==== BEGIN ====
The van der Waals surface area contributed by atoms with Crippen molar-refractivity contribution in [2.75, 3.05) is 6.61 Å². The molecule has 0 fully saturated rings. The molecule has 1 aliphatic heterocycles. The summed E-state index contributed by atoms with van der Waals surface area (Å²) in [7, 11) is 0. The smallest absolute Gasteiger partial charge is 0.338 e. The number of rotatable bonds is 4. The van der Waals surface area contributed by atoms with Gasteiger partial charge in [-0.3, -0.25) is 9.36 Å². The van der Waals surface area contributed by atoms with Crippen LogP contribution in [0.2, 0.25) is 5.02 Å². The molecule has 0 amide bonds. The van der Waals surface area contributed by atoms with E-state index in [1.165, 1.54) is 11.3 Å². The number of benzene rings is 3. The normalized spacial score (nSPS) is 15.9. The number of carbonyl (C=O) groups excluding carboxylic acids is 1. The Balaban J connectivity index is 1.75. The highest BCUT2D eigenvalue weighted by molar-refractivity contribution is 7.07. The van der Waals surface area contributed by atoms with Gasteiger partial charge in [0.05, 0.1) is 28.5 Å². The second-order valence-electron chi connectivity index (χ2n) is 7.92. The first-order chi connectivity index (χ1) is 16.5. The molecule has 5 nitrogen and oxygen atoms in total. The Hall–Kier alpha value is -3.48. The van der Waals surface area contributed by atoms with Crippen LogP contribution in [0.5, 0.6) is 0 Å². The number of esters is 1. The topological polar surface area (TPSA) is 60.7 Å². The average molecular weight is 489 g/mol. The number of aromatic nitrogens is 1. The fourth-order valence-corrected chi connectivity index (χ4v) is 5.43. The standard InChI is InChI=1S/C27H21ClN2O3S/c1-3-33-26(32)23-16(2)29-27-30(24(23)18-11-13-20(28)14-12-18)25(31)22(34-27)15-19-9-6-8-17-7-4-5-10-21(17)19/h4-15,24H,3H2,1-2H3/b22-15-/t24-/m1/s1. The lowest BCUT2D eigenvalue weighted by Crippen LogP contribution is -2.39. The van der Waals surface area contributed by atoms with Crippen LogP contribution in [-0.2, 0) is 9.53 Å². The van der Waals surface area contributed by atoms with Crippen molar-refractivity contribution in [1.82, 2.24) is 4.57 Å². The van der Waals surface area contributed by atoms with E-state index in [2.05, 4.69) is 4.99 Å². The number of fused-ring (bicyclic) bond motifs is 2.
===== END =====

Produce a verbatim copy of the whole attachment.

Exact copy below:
The van der Waals surface area contributed by atoms with Crippen molar-refractivity contribution in [2.75, 3.05) is 6.61 Å². The molecule has 0 fully saturated rings. The molecule has 1 aliphatic heterocycles. The summed E-state index contributed by atoms with van der Waals surface area (Å²) in [7, 11) is 0. The smallest absolute Gasteiger partial charge is 0.338 e. The number of rotatable bonds is 4. The van der Waals surface area contributed by atoms with Gasteiger partial charge in [-0.3, -0.25) is 9.36 Å². The van der Waals surface area contributed by atoms with Crippen LogP contribution in [0.2, 0.25) is 5.02 Å². The molecule has 0 amide bonds. The van der Waals surface area contributed by atoms with E-state index in [1.165, 1.54) is 11.3 Å². The number of benzene rings is 3. The normalized spacial score (nSPS) is 15.9. The number of carbonyl (C=O) groups excluding carboxylic acids is 1. The Balaban J connectivity index is 1.75. The highest BCUT2D eigenvalue weighted by molar-refractivity contribution is 7.07. The van der Waals surface area contributed by atoms with Gasteiger partial charge in [0.05, 0.1) is 28.5 Å². The second-order valence-electron chi connectivity index (χ2n) is 7.92. The first-order chi connectivity index (χ1) is 16.5. The molecule has 5 nitrogen and oxygen atoms in total. The Hall–Kier alpha value is -3.48. The van der Waals surface area contributed by atoms with Crippen LogP contribution in [0.5, 0.6) is 0 Å². The number of esters is 1. The topological polar surface area (TPSA) is 60.7 Å². The average molecular weight is 489 g/mol. The number of aromatic nitrogens is 1. The fourth-order valence-corrected chi connectivity index (χ4v) is 5.43. The standard InChI is InChI=1S/C27H21ClN2O3S/c1-3-33-26(32)23-16(2)29-27-30(24(23)18-11-13-20(28)14-12-18)25(31)22(34-27)15-19-9-6-8-17-7-4-5-10-21(17)19/h4-15,24H,3H2,1-2H3/b22-15-/t24-/m1/s1. The lowest BCUT2D eigenvalue weighted by Crippen LogP contribution is -2.39. The van der Waals surface area contributed by atoms with Crippen LogP contribution in [-0.2, 0) is 9.53 Å². The van der Waals surface area contributed by atoms with Crippen molar-refractivity contribution in [1.82, 2.24) is 4.57 Å². The van der Waals surface area contributed by atoms with E-state index in [2.05, 4.69) is 4.99 Å². The number of fused-ring (bicyclic) bond motifs is 2.